(the post I wanted to write last night.)
A friend called me Thursday morning with an important question: “Are we bad moms for working?” Or, more accurately and guiltily “We’re not bad moms for working, are we?”
I don’t quite remember what I said in response, though I know I acknowledged that work is important and we sometimes have to and sometimes want to. And we discussed what that then means in terms of using the time we’re not working: if we’re not 100% focused on our kids during this “free” time, are we then even worse moms?
I know I’ve been feeling a bit like a bad mom lately. I’m reading some about Montessori education, and baby-led weaning, and other things, and I wish I were giving my daughter a more structured home life, more learning opportunities and more attention. I also know the advice I will get: if it makes you feel bad, don’t read it! Moms do enough and don’t deserve to be made to feel badly.
When I think about working and bad-mom-dom, 3+ months into being a working mom, I have a better handle on why I might work. Or not work. Right now, I work for a few reasons. First, this job I have is the first real job I’ve ever had that is just right for me. I’m good at it. I’m very good at it! And while I’ve done volunteer work and contract work that I’ve been good at in the past, I have lacked confidence or a certain level of knowledge about processes and working with others and modifying my methods, and definitely a lack of appropriate remuneration for effort. The job happened to come along 7 months into my marriage, and I was pregnant 6 months after the job started at the age of 37 (I think … I lose track of my age a lot more easily now). In other words, the classic problem facing educated, career-oriented women: career possibilities take off as child-bearing years start to wind down. I’ve gone to school for so long and know I’m capable of and want to make a contribution to the world through my work. I want to keep on going with this first great job opportunity and at least grow into a few years of experience at this work.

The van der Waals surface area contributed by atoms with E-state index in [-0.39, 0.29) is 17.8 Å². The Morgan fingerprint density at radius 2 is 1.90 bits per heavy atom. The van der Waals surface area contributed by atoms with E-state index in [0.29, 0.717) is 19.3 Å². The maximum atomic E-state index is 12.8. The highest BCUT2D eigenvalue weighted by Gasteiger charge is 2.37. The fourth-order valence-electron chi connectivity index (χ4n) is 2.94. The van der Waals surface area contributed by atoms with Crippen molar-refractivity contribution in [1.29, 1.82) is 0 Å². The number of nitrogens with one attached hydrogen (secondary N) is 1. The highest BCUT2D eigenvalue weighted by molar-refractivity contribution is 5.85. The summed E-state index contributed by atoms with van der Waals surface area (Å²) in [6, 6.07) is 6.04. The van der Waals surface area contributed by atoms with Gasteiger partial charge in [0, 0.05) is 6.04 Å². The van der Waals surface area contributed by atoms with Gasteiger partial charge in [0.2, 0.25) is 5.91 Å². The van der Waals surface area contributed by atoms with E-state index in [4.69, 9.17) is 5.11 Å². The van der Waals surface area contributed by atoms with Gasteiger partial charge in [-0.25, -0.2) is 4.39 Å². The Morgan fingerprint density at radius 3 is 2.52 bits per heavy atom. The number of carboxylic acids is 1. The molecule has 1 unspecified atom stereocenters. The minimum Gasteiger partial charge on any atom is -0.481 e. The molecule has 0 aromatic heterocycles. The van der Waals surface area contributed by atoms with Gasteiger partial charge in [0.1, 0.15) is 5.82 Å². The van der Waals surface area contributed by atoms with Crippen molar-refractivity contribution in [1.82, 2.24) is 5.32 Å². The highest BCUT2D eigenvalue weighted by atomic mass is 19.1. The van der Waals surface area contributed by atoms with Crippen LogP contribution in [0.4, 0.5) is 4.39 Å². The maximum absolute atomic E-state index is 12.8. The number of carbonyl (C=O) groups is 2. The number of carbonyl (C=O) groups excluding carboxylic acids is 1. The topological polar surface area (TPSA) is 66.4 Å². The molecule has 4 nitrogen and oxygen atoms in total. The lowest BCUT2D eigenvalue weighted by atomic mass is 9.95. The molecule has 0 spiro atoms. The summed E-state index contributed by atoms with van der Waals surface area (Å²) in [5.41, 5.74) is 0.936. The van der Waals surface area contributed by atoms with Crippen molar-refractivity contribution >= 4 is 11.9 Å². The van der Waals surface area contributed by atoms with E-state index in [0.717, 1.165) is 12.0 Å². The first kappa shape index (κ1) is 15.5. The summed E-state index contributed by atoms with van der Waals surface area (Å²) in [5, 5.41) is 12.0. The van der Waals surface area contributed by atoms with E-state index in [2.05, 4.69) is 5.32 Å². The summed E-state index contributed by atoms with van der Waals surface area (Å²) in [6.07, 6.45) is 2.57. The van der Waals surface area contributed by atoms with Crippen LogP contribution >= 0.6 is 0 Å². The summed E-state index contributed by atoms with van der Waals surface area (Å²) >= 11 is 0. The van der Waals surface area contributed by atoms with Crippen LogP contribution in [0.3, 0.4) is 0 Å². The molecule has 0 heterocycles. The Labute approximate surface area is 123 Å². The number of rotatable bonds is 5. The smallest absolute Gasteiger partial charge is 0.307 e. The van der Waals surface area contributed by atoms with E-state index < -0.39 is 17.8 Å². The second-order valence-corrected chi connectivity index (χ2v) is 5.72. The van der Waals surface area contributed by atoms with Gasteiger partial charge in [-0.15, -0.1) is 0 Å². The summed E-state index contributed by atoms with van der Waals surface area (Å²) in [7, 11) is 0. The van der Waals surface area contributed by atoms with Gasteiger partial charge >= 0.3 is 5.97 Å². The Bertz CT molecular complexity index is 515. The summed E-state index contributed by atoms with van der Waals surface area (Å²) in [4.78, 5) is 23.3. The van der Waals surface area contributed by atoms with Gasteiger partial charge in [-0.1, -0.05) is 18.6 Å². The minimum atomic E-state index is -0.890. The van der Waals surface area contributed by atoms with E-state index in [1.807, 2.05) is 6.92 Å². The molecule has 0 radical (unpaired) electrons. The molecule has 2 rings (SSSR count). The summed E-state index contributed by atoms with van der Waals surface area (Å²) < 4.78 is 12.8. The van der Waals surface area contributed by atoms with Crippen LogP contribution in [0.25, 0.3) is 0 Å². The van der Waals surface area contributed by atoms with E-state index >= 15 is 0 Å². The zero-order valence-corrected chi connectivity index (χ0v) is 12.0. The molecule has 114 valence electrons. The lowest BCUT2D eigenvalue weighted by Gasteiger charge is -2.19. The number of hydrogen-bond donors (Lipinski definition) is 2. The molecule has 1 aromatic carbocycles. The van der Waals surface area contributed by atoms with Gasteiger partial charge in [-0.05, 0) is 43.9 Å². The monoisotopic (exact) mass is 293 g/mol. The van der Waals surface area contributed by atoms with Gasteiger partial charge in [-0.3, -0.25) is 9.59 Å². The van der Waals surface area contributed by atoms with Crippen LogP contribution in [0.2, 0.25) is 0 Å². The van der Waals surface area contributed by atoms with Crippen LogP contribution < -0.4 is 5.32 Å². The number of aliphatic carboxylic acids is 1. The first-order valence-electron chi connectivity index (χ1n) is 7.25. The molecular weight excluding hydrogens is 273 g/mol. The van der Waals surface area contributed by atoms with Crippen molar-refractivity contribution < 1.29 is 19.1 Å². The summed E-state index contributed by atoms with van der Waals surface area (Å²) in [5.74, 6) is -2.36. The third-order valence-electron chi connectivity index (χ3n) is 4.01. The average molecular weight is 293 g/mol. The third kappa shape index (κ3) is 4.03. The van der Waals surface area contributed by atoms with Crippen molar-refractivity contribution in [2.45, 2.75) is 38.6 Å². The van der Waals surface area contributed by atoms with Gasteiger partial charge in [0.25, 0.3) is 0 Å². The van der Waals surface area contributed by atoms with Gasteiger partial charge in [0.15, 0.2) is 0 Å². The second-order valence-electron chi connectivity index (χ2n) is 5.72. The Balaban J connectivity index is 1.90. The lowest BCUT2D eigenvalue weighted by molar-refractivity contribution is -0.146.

Second, money. We need it. We will downsize as soon as we can, but to get to the place we want to be (no debt, low mortgage, saving up for our dream home – see earlier post on our small-scale dreams) I need to work. To keep afloat now, my income matters. So I “have” to work. The other option, of course, is to stop paying essential bills or buying food but that’s not really an option I’d like to choose.
Third: I’m enjoying my job. I have occasional moments of insight into the general weirdness of having hundreds and thousands of people working to build and maintain an institution and wonder what the overall purpose is to its existence, aside from self-perpetuation. However, society needs institutions as well as healthy families and individuals, and I”m doing my best to build a healthy, welcoming institution. I love connecting with people, organizing cool events, providing learning opportunities, completing projects.
Back to the bad mom bit. These are my personal reasons for working. I think they are valid and I feel good about my decision to work. For someone else, the reasons might differ and they might feel more or less strongly about the value of what they’re doing.
Society matters, too. We’re pushed into buying houses or can only get accommodation that costs too much so we have to work to avoid living on the streets. Jobs often aren’t too flexible so we have to take the hours we’re asked to work in an all or nothing marathon. I’m lucky to be able to work 4 days a week and have a reasonable amount of flexibility in scheduling plus sick time. So if these things apply to you and you have to work, you’re taking care of your family and you’re not a bad mom. Though it makes me feel horrible to think about 6 week old babies put into childcare … and sometimes that’s the only option if you’re going to have a child. Hmm.
At the same time, I think each mom is constantly questioning what she’s doing and if there are other options. I think being open to those options pushes you into the “good mom” category. In other words, if you are feeling that the amount of work you’re doing is too much or problematic and you consider what else might give to enable you to work less, that’s great. If it isn’t possible, at least you tried. I think this includes questioning expectations about providing things for your child (clothes, experiences, toys, classes) and really looking at a child’s main needs: love, a strong bond with loving caregivers, time to explore, learn, play, rest and be. At least, that’s my understanding of what children need. I worry about kids who are given too much stuff, especially electronic gadgets, or are rushed from one activity to another.
Conclusion: Do your best. Stay with your child as much as possible. Give your child love, attention, holding, listening. If you work because you love it or you need it, do it. If your children are doing okay (this requires a great deal of honest insight), that’s great. If they’re not, consider what might give. Always remember, kids need their parents, and parents need to be well, and we’re the ones who decided to have them, not vice versa, so think about their needs before yours. Within reason.
And if your daughter is crying and fussing at night and it takes until 9:30 to check her diaper and realize there’s poop in there, and she finally calms down and go to sleep by 10 once she’s changed and worn in the Ergo, well, at least you tried.